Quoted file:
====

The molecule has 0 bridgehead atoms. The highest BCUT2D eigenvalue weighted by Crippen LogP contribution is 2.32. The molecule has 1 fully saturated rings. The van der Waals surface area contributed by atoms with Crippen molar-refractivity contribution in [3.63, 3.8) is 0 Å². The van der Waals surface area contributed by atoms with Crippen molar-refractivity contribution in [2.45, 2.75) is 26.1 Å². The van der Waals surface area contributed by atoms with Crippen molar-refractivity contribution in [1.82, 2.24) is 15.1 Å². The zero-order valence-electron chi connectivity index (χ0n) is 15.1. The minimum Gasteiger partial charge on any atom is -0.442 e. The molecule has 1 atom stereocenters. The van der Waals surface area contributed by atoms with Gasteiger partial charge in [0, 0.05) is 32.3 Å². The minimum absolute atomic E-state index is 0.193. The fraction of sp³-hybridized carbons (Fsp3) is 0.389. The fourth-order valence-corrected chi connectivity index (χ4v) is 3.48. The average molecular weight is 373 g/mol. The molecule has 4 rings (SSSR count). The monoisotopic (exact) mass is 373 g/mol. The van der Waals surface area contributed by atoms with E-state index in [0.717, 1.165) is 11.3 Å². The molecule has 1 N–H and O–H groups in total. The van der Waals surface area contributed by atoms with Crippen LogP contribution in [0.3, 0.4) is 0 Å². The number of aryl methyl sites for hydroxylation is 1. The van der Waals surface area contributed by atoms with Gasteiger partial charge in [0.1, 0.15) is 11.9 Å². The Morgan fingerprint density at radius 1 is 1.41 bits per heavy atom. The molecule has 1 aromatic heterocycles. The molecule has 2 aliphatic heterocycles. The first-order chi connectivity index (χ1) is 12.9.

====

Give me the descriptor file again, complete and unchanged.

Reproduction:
The molecule has 0 bridgehead atoms. The highest BCUT2D eigenvalue weighted by Crippen LogP contribution is 2.32. The molecule has 1 fully saturated rings. The van der Waals surface area contributed by atoms with Crippen molar-refractivity contribution in [3.63, 3.8) is 0 Å². The van der Waals surface area contributed by atoms with Crippen molar-refractivity contribution in [2.45, 2.75) is 26.1 Å². The van der Waals surface area contributed by atoms with Crippen molar-refractivity contribution in [1.82, 2.24) is 15.1 Å². The zero-order valence-electron chi connectivity index (χ0n) is 15.1. The minimum Gasteiger partial charge on any atom is -0.442 e. The molecule has 1 atom stereocenters. The van der Waals surface area contributed by atoms with Gasteiger partial charge in [0, 0.05) is 32.3 Å². The minimum absolute atomic E-state index is 0.193. The fraction of sp³-hybridized carbons (Fsp3) is 0.389. The fourth-order valence-corrected chi connectivity index (χ4v) is 3.48. The average molecular weight is 373 g/mol. The molecule has 4 rings (SSSR count). The monoisotopic (exact) mass is 373 g/mol. The van der Waals surface area contributed by atoms with E-state index in [0.717, 1.165) is 11.3 Å². The molecule has 1 N–H and O–H groups in total. The van der Waals surface area contributed by atoms with Crippen LogP contribution in [0.3, 0.4) is 0 Å². The number of aryl methyl sites for hydroxylation is 1. The van der Waals surface area contributed by atoms with Gasteiger partial charge in [0.1, 0.15) is 11.9 Å². The Morgan fingerprint density at radius 1 is 1.41 bits per heavy atom. The molecule has 1 aromatic heterocycles. The molecule has 2 aliphatic heterocycles. The first-order chi connectivity index (χ1) is 12.9.